Email This Page to a FriendRace to Alaska 2016 – Meet Team Liteboat
June 24, 2016
At 59, Mathieu Bonnier, owner and founder of Liteboat, has traveled from France to go the distance; 750 miles- from Port Townsend, Washington to Ketchikan, Alaska- just another day at the office.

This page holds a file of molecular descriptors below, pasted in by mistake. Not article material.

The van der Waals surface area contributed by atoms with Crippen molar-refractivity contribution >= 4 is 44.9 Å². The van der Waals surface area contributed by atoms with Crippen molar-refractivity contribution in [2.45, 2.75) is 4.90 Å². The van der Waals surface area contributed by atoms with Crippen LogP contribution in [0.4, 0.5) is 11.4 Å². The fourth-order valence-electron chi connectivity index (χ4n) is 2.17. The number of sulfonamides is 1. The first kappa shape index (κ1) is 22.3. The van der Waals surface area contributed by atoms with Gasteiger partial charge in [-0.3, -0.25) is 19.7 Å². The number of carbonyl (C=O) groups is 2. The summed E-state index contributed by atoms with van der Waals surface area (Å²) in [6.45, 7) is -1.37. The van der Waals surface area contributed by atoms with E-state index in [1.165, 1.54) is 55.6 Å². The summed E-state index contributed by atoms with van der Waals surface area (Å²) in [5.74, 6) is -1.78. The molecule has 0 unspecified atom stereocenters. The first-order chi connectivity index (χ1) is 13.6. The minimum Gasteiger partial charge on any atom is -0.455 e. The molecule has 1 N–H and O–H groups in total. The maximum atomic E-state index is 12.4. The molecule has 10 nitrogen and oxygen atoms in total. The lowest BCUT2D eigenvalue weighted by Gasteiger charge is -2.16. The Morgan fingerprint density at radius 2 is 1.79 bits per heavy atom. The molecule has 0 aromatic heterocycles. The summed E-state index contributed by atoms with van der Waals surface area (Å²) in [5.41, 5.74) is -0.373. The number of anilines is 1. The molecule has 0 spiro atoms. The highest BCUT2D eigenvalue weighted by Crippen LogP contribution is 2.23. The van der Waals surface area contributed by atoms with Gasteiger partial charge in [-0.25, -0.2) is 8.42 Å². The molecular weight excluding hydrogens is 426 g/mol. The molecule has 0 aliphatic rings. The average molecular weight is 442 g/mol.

– I enjoy adventure and sport and nature and I really enjoy rowing. My name is Matthew Bonnier and I am from France. I just came here for the Race to Alaska. It’s a fantastic challenge for a man of 59 years old. So the boat is a rowing boat first and then we have these two little hulls to stabilize the boat and put the mast with the little sail, 5.3 square meter is the main sail. So I can row. Here, it’s a sliding seat. I sit here, my feet are there and we go this way in the same time I can put the main sail and together rowing and sailing together. So with this it’s more stable. The boat is built by the company I own and create. It’s Liteboat, it’s only rowing boats. Very light weight and very stable rowing boats. So the boat is made with carbon fiber, with foam and with epoxy resin. It’s infused under a vacuum process. So the boat in total, it’s very light. It’s about 100 kilo, 220 pounds. This is a sliding seat so here I can move the oars like that. That’s the reason the little oar are so small. Or I cannot row. Little oars are only 100 liter and they are half of the boat. The boat is six meter long, so about 20 feet, that’s not so much. Inside here I will put all my gear. There is two big hatch. One here, so I can open this part and here, so there is some place to put all the food, water. And for the night I have a little tent I put here on the trumpo and I expect to sleep here. This will be only in good weather. If it’s not good weather the other opportunity is to go on the land so we have these two wheels. I keep the wheels with me inside the boat all the time. When I arrive on the beach I put the two wheels and I can drag the boat on the wheels. So here it’s a duggar boat with a system to go up or down. It depends on the wind. Effectively, if it’s downwind you put less and if you want to go ahead with the head winds you put a little more. I have also a little gennaker here. Put it on the main sail. This I can use on lead when it’s downwind. My sailing experience is very small. I take some lessons with this boat to make it right, but I am more experienced in rowing. I have crossed solo the Atlantic Sea and the Northwest Passage, so I am used to maps, GPS and all navigation system. It’s a small sail so I think it will be doable. Easy to manage. In time of capsize I make some training with boat upside-down and it works alone. I can easily put the boat on the right side and that’s great. We’ll see. We’ll see if I arrive well in Alaska in Ketchikan. Yes, that’s it.
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